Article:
Ancient Civilizations: Akkadian Dynasties (03 of 18) cover

Ancient Civilizations: Akkadian Dynasties (03 of 18)

By


The Akkadian Empire was an ancient Semitic empire centered in the city of Akkad and its surrounding region in ancient Mesopotamia, which united all the indigenous Akkadian speaking Semites and the Sumerian speakers under one rule within a multilingual empire. The Akkadian Empire controlled Mesopotamia, the Levant, and parts of Iran.
The Akkadian Empire flourished in the 24th and 22nd centuries BCE ruled by Sargon and Naram-Sin, but eventually collapsed in 2154 BCE due to the invasion of barbarian peoples and large-scale climatic changes.
Includes one quiz question to secure your new found smarts!


Rating: 5 out of 5 stars on 2 reviews

"Very informative." 5 stars by




NoteStream NoteStream

NoteStreams are readable online but they’re even better in the free App!

The NoteStream™ app is for learning about things that interest you: from music to history, to classic literature or cocktails. NoteStreams are truly easy to read on your smartphone—so you can learn more about the world around you and start a fresh conversation.

For a list of all authors on NoteStream, click here.




Read the NoteStream below, or download the app and read it on the go!

Save to App


Ancient Civilizations: Akkadian Dynasties (03 of 18)

Objectives

The Akkadian Empire flourished in the 24th and 22nd centuries BCE ruled by Sargon and Naram-Sin, but eventually collapsed in 2154 BCE due to the invasion of barbarian peoples and large-scale climatic changes.

Learning Objective

• Describe the key political characteristics of the Akkadian Empire

Akkad Empire

Akkad Empire

The Akkadian Empire is pictured in brown.

The directions of the military campaigns are shown as yellow arrows.

Map by Sémhur, derivative work by Zunkir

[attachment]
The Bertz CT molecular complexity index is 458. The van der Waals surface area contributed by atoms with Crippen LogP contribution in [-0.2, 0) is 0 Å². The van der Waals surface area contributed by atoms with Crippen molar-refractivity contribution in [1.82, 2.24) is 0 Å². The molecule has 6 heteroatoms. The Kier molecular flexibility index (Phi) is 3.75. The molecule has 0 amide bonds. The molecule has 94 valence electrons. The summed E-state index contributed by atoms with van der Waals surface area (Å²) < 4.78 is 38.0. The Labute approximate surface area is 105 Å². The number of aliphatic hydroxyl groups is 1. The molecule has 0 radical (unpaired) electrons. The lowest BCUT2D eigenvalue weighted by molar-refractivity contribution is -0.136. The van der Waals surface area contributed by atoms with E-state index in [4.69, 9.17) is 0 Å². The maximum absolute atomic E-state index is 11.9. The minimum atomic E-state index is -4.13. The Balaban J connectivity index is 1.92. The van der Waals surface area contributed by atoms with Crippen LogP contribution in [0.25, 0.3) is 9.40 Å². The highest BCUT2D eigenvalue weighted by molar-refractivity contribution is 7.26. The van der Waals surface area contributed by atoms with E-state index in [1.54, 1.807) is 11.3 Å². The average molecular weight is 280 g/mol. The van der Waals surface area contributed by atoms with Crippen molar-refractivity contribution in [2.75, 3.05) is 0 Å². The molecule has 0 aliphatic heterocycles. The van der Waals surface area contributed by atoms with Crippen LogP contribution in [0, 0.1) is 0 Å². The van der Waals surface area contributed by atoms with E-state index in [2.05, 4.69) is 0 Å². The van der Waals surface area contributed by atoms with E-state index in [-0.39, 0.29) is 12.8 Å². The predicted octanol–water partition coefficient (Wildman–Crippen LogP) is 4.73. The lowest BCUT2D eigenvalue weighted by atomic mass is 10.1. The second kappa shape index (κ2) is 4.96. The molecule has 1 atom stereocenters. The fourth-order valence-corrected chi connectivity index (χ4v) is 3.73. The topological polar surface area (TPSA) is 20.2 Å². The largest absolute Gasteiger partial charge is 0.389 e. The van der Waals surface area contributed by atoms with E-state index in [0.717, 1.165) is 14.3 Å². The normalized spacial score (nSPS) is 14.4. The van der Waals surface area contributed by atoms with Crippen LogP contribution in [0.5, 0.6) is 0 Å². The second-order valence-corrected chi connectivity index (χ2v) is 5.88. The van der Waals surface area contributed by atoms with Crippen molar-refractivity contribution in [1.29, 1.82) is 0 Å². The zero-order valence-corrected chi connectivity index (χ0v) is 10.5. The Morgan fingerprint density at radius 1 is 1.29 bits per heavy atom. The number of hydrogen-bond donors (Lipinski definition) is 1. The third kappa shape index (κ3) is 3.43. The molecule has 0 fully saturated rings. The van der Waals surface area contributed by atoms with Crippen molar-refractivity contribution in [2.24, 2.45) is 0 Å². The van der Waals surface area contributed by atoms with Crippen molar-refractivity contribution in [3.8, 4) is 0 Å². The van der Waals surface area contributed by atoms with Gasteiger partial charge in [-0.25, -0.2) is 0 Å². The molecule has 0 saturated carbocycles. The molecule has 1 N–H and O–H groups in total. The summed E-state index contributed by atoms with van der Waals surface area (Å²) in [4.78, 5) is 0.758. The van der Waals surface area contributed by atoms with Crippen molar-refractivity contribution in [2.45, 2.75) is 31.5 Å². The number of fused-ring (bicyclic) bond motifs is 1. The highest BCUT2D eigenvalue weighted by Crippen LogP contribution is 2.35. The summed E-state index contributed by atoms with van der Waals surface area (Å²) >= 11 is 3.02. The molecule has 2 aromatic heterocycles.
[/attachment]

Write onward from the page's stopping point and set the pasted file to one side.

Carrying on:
(CC BY-SA 1.0)

Key Points

• The Akkadian Empire was an ancient Semitic empire centered in the city of Akkad and its surrounding region in ancient Mesopotamia which united all the indigenous Akkadian speaking Semites and the Sumerian speakers under one rule within a multilingual empire.

• King Sargon, the founder of the empire, conquered several regions in Mesopotamia and consolidated his power by instating Akaddian officials in new territories. He extended trade across Mesopotamia and strengthened the economy through rain-fed agriculture in northern Mesopotamia.

• The Akkadian Empire experienced a period of successful conquest under Naram-Sin due to benign climatic conditions, huge agricultural surpluses, and the confiscation of wealth.

• The empire collapsed after the invasion of the Gutians. Changing climatic conditions also contributed to internal rivalries and fragmentation, and the empire eventually split into the Assyrian Empire in the north and the Babylonian empire in the south.

Terms

Gutians

a group of barbarians from the Zagros Mountains who invaded the Akkadian Empire and contributed to its collapse.

Akkadian Empire

an ancient Semitic empire centered in the city of Akkad and its surrounding region in ancient Mesopotamia.

Sargon

the first king of the Akkadians, he conquered many of the surrounding regions to establish the massive multilingual empire.

Naram-Sin

an Akkadian king who conquered Ebla, Armum, and Magan, and built a royal residence at Tell Brak.

Cuneiform

one of the earliest known systems of writing, distinguished by its wedge-shaped marks on clay tablets, made by means of a blunt reed for a stylus.

Semites

Today, the word "Semite" may be used to refer to any member of any of a number of peoples of ancient Southwestern Asia descent including the Akkadians, Phoenicians, Hebrews (Jews), Arabs, and their descendants

Multilingual Empier

The Akkadian Empire was an ancient Semitic empire centered in the city of Akkad and its surrounding region in ancient Mesopotamia.

It united all the indigenous Akkadian speaking Semites and the Sumerian speakers under one rule within a multilingual empire. The Akkadian Empire controlled Mesopotamia, the Levant, and parts of Iran.

Following the conquests by its founder Sargon of Akkad (2334 to 2279 BCE), and his successors, the Akkadian Empire reached its political peak between the 24th and 22nd centuries BCE. Akkad is sometimes regarded as the first empire in history, though there are earlier Sumerian claimants.

After the fall of the Akkadian Empire, the Akkadian people of Mesopotamia eventually coalesced into two major Akkadian speaking nations: Assyria in the north, and, a few centuries later, Babylonia in the south.

Sargon Of Akkad

Sargon Of Akkad

Bronze head of a king, most likely Sargon of Akkad but possibly Naram-Sin.

Unearthed in Nineveh (now in Iraq). In the National Museum of Iraq, Baghdad. Height 30.5 cm.